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INTR 204 Dictatorship and Democracy

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  • Fall 2013
    Adam Cohon
    Fall 2013 — TR 9:40 - 10:55
    Course Syllabus

    Francis Fukuyama over twenty years ago predicted that democracy was the final regime type, and that all countries would in time embrace it. In this course we examine where he was right, and where he was wrong. We first define democratic and authoritarian regime types, and the presence of both types and hybrid types across the world. We examine both democratic breakdown and democratic transitions, using cases from Europe, Asia, Africa, and Latin America since the Second World War. In studying democratic transitions, we also develop theories on why particular countries remain non-democratic. In the final section of the course, we examine the persistence of non-democratic regimes and the prospects for future democratic transitions, particularly in China and in the recent "Arab Spring." In each section, we will consider actor-based, structural, and institutional explanations for regime change.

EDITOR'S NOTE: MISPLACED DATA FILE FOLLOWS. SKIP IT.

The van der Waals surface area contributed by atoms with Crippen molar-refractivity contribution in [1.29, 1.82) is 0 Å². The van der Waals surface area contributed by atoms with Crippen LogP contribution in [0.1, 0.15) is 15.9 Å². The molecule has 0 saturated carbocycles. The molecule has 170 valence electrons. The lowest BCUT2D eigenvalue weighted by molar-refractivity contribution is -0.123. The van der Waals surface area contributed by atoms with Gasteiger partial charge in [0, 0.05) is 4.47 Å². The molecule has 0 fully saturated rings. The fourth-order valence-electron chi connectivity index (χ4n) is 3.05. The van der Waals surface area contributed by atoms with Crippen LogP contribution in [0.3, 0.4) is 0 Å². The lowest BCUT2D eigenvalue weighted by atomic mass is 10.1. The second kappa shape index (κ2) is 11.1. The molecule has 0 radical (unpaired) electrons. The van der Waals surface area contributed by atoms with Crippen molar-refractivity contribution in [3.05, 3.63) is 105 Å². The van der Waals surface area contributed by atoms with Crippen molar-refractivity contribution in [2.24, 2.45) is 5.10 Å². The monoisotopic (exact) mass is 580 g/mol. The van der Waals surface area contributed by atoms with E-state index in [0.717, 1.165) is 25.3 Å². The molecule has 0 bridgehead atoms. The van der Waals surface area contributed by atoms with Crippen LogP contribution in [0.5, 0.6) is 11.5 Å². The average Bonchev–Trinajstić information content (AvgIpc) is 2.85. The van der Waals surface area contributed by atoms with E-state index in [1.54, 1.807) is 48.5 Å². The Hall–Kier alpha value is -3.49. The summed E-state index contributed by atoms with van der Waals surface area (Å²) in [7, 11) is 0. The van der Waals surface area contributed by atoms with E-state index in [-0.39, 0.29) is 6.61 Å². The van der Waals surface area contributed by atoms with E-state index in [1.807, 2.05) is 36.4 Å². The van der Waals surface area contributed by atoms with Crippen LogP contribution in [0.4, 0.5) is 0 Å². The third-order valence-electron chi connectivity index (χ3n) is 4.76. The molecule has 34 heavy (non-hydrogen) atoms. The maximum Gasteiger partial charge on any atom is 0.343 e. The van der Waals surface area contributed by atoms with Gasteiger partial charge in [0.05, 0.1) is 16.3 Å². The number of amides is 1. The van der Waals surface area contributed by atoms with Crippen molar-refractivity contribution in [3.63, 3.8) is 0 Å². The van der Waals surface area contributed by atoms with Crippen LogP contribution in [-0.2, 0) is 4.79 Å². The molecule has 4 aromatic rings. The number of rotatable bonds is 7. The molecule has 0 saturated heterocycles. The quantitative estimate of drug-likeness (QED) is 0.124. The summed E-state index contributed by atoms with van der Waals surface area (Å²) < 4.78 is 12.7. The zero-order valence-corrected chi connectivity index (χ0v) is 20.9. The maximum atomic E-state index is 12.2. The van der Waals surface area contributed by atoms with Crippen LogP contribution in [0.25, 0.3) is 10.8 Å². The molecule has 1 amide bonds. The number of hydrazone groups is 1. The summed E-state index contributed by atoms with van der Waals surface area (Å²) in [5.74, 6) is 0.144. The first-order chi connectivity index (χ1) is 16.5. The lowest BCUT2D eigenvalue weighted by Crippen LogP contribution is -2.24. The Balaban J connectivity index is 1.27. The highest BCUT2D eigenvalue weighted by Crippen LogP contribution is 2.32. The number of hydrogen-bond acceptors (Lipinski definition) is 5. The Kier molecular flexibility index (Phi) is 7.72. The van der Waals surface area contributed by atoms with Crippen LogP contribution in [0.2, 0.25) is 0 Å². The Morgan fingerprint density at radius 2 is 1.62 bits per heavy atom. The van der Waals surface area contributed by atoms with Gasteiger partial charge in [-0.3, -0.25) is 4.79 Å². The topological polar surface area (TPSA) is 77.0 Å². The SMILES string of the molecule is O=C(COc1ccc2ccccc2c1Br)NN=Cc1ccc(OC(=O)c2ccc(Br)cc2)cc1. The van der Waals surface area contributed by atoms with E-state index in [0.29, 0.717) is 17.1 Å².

• Fall 2012
    Adam Cohon
    Fall 2012 — TR 11:05 - 12:20
    Course Syllabus

    Francis Fukuyama over twenty years ago predicted that democracy was the final regime type, and that all countries would in time embrace it. In this course we examine where he was right, and where he was wrong. We first define democratic and authoritarian regime types, and the presence of both types and hybrid types across the world. We examine both democratic breakdown and democratic transitions, using cases from Europe, Asia, Africa, and Latin America since the Second World War. In studying democratic transitions, we also develop theories on why particular countries remain non-democratic. In the final section of the course, we examine the persistence of non-democratic regimes and the prospects for future democratic transitions, particularly in China and in the recent "Arab Spring." In each section, we will consider actor-based, structural, and institutional explanations for regime change.